Now, just as there are those who have argued against intervention in Libya, there are others who have suggested that we broaden our military mission beyond the task of protecting the Libyan people, and do whatever it takes to bring down Qaddafi and usher in a new government.
Of course, there is no question that Libya — and the world — would be better off with Qaddafi out of power. I, along with many other world leaders, have embraced that goal, and will actively pursue it through non-military means. But broadening our military mission to include regime change would be a mistake.
The task that I assigned our forces — to protect the Libyan people from immediate danger, and to establish a no-fly zone — carries with it a U.N. mandate and international support. It’s also what the Libyan opposition asked us to do. If we tried to overthrow Qaddafi by force, our coalition would splinter. We would likely have to put U.S. troops on the ground to accomplish that mission, or risk killing many civilians from the air. The dangers faced by our men and women in uniform would be far greater. So would the costs and our share of the responsibility for what comes next.
To be blunt, we went down that road in Iraq. Thanks to the extraordinary sacrifices of our troops and the determination of our diplomats, we are hopeful about Iraq’s future. But regime change there took eight years, thousands of American and Iraqi lives, and nearly a trillion dollars. That is not something we can afford to repeat in Libya.
This is a straw man, and the president knows it. No serious person is arguing that we should “repeat in Libya” what we did in Iraq. No serious person is arguing that we should send hundreds of thousands of ground troops to march on Tripoli and topple Moammar Gaddafi they way we marched on Baghdad and toppled Saddam Hussein. What serious people are suggesting is that we help the Libyan resistance topple Gaddafi’s regime — not by sending American ground forces to do it for them, but by providing them with arms, training, intelligence and air support. The Libyan rebels were well on their way to marching on Tripoli, until Obama’s dithering at the United Nations gave Gaddafi time to drive them back to the gates of Benghazi. Now they are pushing west again, taking back towns and cities along the coast from pro-Gaddafi forces en route to the Libyan capital. How will Obama handle their offensive? Will he target Gaddafi’s forces if they push back against this rebel offensive? Will he provide air cover to the rebels as they march toward Tripoli? If he does not provide air cover, and the regime stops the rebel offensive, how will he handle the resulting stalemate? Will American air power protect liberated enclaves of Libya from Gaddafi’s forces, the same way we protected liberated enclaves in northern Iraq from Saddam Hussein? If so, for how long? A year? Five years? A decade? More? We don’t know the answers to such questions, because the president spent all his time today shooting down arguments for military action in Libya that no one is making.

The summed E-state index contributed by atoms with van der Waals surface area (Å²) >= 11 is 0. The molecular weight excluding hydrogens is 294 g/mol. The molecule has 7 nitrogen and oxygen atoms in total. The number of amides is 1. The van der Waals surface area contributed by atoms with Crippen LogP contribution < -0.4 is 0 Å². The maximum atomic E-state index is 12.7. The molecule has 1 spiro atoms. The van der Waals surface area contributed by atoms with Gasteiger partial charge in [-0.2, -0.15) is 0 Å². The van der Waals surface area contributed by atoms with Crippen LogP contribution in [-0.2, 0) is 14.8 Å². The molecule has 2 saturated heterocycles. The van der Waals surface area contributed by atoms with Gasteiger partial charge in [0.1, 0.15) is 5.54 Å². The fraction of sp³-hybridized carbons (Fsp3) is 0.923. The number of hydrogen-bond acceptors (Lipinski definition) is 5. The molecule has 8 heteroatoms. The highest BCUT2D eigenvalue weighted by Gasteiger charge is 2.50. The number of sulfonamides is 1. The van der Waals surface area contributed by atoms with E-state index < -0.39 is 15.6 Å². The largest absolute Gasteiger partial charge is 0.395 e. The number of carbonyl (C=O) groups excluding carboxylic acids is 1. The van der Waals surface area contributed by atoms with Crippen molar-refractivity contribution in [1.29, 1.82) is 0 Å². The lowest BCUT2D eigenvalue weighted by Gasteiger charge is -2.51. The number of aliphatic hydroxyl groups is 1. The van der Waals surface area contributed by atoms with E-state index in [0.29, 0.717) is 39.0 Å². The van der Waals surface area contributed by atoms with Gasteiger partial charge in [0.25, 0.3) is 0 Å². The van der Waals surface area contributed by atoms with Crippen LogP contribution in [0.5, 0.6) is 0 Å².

Another moment of dishonesty came when Obama described the “transfer” of the mission to NATO:
Our most effective alliance, NATO, has taken command of the enforcement of the arms embargo and the no-fly zone. Last night, NATO decided to take on the additional responsibility of protecting Libyan civilians. This transfer from the United States to NATO will take place on Wednesday. Going forward, the lead in enforcing the no-fly zone and protecting civilians on the ground will transition to our allies and partners, and I am fully confident that our coalition will keep the pressure on Qaddafi’s remaining forces.
The president failed to mention what this means in practice: Come Wednesday we will transfer responsibility for the mission in Libya from an American general (Carter Ham, commander of U.S. Africa Command) to an American admiral (James Stavridis, Supreme Allied Commander-Europe). He might also have mentioned the other mission that we have handed over to NATO — the mission in Afghanistan. Feel like responsibility for the war in Afghanistan has been handed over to our European allies? If so, you’ll love the transfer of responsibility for the war in Libya.
Such dishonesty is unfortunate, because the success of our intervention in Libya is critical. Until Sept. 11, the worst terrorist attack on Americans was the bombing of Pan Am Flight 103 over Lockerbie, Scotland, carried out on the direct orders of Moammar Gaddafi. If Gaddafi survives, he will not be the benign dictator who capitulated to the West and gave up his programs for weapons of mass destruction after seeing Saddam Hussein pulled from a spider hole. And if our mission in Libya remains as limited as the president suggested tonight, the chances of Gaddafi’s survival will only grow. It would have been nice if the president had addressed these real challenges, instead of wrestling with fictional ones.